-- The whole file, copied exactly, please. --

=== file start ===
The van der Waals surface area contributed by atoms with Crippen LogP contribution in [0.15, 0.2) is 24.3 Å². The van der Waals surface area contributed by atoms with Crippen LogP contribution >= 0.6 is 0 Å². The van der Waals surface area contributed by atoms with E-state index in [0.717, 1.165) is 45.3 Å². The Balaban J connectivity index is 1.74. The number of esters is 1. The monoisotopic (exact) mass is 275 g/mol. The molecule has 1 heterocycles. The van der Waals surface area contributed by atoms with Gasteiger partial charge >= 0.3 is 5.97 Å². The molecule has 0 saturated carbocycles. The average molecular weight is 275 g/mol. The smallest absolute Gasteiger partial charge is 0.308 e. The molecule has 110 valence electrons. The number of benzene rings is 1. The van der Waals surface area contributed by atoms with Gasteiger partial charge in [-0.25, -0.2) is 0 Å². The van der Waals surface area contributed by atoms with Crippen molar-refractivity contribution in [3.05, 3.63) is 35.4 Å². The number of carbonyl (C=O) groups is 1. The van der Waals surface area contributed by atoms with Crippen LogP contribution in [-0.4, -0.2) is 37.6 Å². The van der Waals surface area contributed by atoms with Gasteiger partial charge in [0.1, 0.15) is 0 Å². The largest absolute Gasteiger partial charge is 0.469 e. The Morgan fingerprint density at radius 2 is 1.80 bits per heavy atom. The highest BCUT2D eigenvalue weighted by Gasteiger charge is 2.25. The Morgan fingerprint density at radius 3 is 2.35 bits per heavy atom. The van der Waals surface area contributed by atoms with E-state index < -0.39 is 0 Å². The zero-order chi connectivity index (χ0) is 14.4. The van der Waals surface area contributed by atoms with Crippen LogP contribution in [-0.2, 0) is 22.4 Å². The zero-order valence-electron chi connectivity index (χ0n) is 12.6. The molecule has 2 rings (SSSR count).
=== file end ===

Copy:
The van der Waals surface area contributed by atoms with Crippen LogP contribution in [0.15, 0.2) is 24.3 Å². The van der Waals surface area contributed by atoms with Crippen LogP contribution >= 0.6 is 0 Å². The van der Waals surface area contributed by atoms with E-state index in [0.717, 1.165) is 45.3 Å². The Balaban J connectivity index is 1.74. The number of esters is 1. The monoisotopic (exact) mass is 275 g/mol. The molecule has 1 heterocycles. The van der Waals surface area contributed by atoms with Gasteiger partial charge >= 0.3 is 5.97 Å². The molecule has 0 saturated carbocycles. The average molecular weight is 275 g/mol. The smallest absolute Gasteiger partial charge is 0.308 e. The molecule has 110 valence electrons. The number of benzene rings is 1. The van der Waals surface area contributed by atoms with Gasteiger partial charge in [-0.25, -0.2) is 0 Å². The van der Waals surface area contributed by atoms with Crippen molar-refractivity contribution in [3.05, 3.63) is 35.4 Å². The number of carbonyl (C=O) groups is 1. The van der Waals surface area contributed by atoms with Crippen LogP contribution in [-0.4, -0.2) is 37.6 Å². The van der Waals surface area contributed by atoms with Gasteiger partial charge in [0.1, 0.15) is 0 Å². The largest absolute Gasteiger partial charge is 0.469 e. The Morgan fingerprint density at radius 2 is 1.80 bits per heavy atom. The highest BCUT2D eigenvalue weighted by Gasteiger charge is 2.25. The Morgan fingerprint density at radius 3 is 2.35 bits per heavy atom. The van der Waals surface area contributed by atoms with E-state index < -0.39 is 0 Å². The zero-order chi connectivity index (χ0) is 14.4. The van der Waals surface area contributed by atoms with Crippen LogP contribution in [-0.2, 0) is 22.4 Å². The zero-order valence-electron chi connectivity index (χ0n) is 12.6. The molecule has 2 rings (SSSR count).